I have a dream (am I allowed to say that?)

Famous words: I have a dream

Saying them, writing them, feels a lot like cultural, political and social appropriation.

The words, said by countless individuals, over many years in many places, but immortalised by one man, Martin Luther King jr.

Words have meaning and power and while words are often thrown around, used flippantly or applied incorrectly, the right words, used appropriately, can contain depths that, once explored, have the ability to take souls and minds to places that transcend time and space.

Jews have words.

For millennia, Jews scattered throughout the world, outside of the land of Israel, have lived in what has always been referred to as the “diaspora”.

Jews have, for millennia, turned towards “Jerusalem” in the prayers, yearned for Jerusalem in their souls and learnt about Jerusalem in their holy books.

The land of Israel (that area that includes real estate “between the Jordan River and the Mediterranean sea”) has, for millenia, been central to Jewish religious and civil life, and there are many Jewish religious laws that either cannot be practiced outside of the land of Israel, or only apply within the land of Israel. The land that includes the area “from the river to the sea” has always been the Jewish “homeland”

More recently, Jews have suffered, under the Nazis, a “genocide” where the most evil atrocities were committed.

Also, in recent history, the State of Israel adopted the “law of return” aimed at protecting Jews, providing safe haven, and ensuring that the horrors of the Holocaust would never be repeated. It gives all Jews the right to “return” to their historic “homeland”

As with some nations, and in particular nation states, the Palestinians as a nation state is relatively new in terms of geo-political and religious history.

Palestinian nationhood has also created a Palestinian “diaspora”, with people of Palestinian descent scattered to the four corners of the world.

While “Jerusalem” (Al Quds) was never the capital or religious centre of any Arab country or Moslem empire, Al Quds (Jerusalem) is now the religious, cultural and civil centre of Palestinian longing.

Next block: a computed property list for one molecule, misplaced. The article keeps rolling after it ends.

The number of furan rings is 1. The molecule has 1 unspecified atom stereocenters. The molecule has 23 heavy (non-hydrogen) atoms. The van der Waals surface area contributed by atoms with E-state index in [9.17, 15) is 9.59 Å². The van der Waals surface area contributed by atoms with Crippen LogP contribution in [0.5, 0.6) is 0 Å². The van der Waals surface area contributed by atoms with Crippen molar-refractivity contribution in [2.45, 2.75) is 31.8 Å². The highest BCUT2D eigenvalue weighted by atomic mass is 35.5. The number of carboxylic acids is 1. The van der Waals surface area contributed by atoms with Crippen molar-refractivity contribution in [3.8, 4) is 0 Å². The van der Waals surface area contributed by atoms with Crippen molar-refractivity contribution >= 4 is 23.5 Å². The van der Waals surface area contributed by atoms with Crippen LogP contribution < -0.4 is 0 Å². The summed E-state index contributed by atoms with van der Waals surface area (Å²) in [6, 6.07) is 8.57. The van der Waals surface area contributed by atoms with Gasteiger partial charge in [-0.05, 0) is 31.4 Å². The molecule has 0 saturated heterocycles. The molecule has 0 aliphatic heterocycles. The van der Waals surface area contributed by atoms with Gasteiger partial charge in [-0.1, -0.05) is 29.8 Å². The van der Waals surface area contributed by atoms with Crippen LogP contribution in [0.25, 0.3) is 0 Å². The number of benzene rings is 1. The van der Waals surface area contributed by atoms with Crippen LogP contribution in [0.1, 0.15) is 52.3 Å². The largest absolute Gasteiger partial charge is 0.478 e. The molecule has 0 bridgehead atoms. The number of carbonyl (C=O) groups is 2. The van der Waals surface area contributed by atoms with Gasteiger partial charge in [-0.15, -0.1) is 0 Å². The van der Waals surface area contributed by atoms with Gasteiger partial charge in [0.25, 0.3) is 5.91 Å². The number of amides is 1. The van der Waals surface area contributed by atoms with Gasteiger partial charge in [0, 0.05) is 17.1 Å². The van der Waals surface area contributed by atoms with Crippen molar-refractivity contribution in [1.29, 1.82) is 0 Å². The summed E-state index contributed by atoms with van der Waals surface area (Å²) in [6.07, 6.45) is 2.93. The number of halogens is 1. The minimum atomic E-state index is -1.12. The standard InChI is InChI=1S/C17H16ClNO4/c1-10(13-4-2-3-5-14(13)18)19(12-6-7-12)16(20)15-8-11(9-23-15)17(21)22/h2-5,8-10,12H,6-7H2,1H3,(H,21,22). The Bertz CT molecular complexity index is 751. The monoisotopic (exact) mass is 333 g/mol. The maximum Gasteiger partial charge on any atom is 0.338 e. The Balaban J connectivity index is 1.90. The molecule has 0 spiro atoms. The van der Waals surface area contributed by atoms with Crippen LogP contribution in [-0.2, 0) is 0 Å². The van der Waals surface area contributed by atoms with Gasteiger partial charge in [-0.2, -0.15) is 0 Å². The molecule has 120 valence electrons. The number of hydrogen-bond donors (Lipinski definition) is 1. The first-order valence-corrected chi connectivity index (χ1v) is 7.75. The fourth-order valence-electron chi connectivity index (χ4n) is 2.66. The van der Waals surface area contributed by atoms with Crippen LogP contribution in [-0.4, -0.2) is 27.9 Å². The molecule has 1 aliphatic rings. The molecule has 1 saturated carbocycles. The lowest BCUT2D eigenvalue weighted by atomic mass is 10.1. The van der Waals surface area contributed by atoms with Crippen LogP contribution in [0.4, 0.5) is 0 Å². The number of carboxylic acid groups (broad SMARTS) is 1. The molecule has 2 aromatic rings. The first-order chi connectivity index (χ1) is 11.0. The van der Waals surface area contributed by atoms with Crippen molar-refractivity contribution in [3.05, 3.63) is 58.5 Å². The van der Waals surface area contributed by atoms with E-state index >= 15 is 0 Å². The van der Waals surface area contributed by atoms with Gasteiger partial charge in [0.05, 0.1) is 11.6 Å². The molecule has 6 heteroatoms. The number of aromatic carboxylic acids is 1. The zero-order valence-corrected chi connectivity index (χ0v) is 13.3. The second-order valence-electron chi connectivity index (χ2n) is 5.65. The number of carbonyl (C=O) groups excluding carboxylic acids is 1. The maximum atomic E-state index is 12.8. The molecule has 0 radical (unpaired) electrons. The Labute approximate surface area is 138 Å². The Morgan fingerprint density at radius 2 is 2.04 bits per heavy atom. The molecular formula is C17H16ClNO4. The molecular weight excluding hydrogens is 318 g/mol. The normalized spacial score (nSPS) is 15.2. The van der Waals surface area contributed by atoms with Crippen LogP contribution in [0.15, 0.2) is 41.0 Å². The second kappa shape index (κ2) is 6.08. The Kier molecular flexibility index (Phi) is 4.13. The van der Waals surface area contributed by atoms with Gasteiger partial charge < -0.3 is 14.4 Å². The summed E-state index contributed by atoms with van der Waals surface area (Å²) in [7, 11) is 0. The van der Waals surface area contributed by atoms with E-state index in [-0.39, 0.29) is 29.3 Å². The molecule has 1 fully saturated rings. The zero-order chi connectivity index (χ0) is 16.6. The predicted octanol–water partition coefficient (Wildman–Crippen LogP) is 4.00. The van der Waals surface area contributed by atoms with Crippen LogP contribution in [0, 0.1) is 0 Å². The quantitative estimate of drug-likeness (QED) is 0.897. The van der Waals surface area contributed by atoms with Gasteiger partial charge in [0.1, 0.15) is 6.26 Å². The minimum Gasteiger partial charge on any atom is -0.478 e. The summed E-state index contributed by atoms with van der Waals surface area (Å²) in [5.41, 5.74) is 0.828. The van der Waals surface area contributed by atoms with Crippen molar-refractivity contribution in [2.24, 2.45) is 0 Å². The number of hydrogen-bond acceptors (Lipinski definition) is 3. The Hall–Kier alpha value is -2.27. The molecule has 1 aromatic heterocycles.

The historical Land of Israel, including the area “from the Jordan river to the Mediterranean sea” was never a Palestinian (or Arab) state, but is now accepted by many as the “homeland” of the Palestinian people.

The right of Palestinians to live within their “homeland” is being supported by a push to implement the Palestinian “right of return” that gives Palestinians an inalienable right to “return” to their “homeland”.

Palestinian suffering and the casualties of war are said to be the result of a “genocide” against the Palestinian people.

Non-white, and in particular black South Africans suffered under a system of “Apartheid” which is yet another word that is used to describe the injustices experienced by the Palestinian people.

Words can be appropriated.

Words can also be misappropriated.

I appropriated Martin Luther King jr’s words. Appropriating powerful words can indeed be powerful.

And just like me, Palestinians have also “appropriated” powerful words.

Martin Luther King jr’s “words” are the ones that ring in my head as I observe the tragedy that plays out for Palestinians on a daily basis, the clashes that erupt every few months and the wars that break out every few years.

This is because I too have a dream.

I have a dream that Palestinians continue to appropriate words.

I have a dream that Palestinians appropriate words that are, appropriate.

I have a dream that Palestinians stop misappropriating words that undermine the real genocide of Armenians, Rwandans, Rohingya, Bosnians, Yazidis and Jews.

I have a dream that Palestinians stop misappropriating words that belittle black South Africans and reduce the suffering of black South Africans to a politically convenient sound bite.

The Palestinian have (mis) appropriated millenia of Jewish words, dreams and desires. I have a dream that Palestinians continue to appropriate words and concepts from the Jews and Israelis.

I have a dream that Palestinians appropriate “Iron Domes” to defend their people, rather than “Qassam Rockets” to attack others.

I have a dream that Palestinians appropriate “bomb shelters” to protect their children rather than “Metros” to shelter their fighters.

I have a dream that Palestinians appropriate and develop into a “start up nation” rather than use a scientific knowledge to educate suicide-bomb making “engineers.”

I have a dream that “freedom of religion” replaces Hamas charter words of “fight Jews and kill them.”

I have a dream.

About the Author
Uri Marks lives in Johannesburg, South Africa, with his wife and three children. He is an arm-chair Zionist and laid back Jew, and is very opinionated on both topics.
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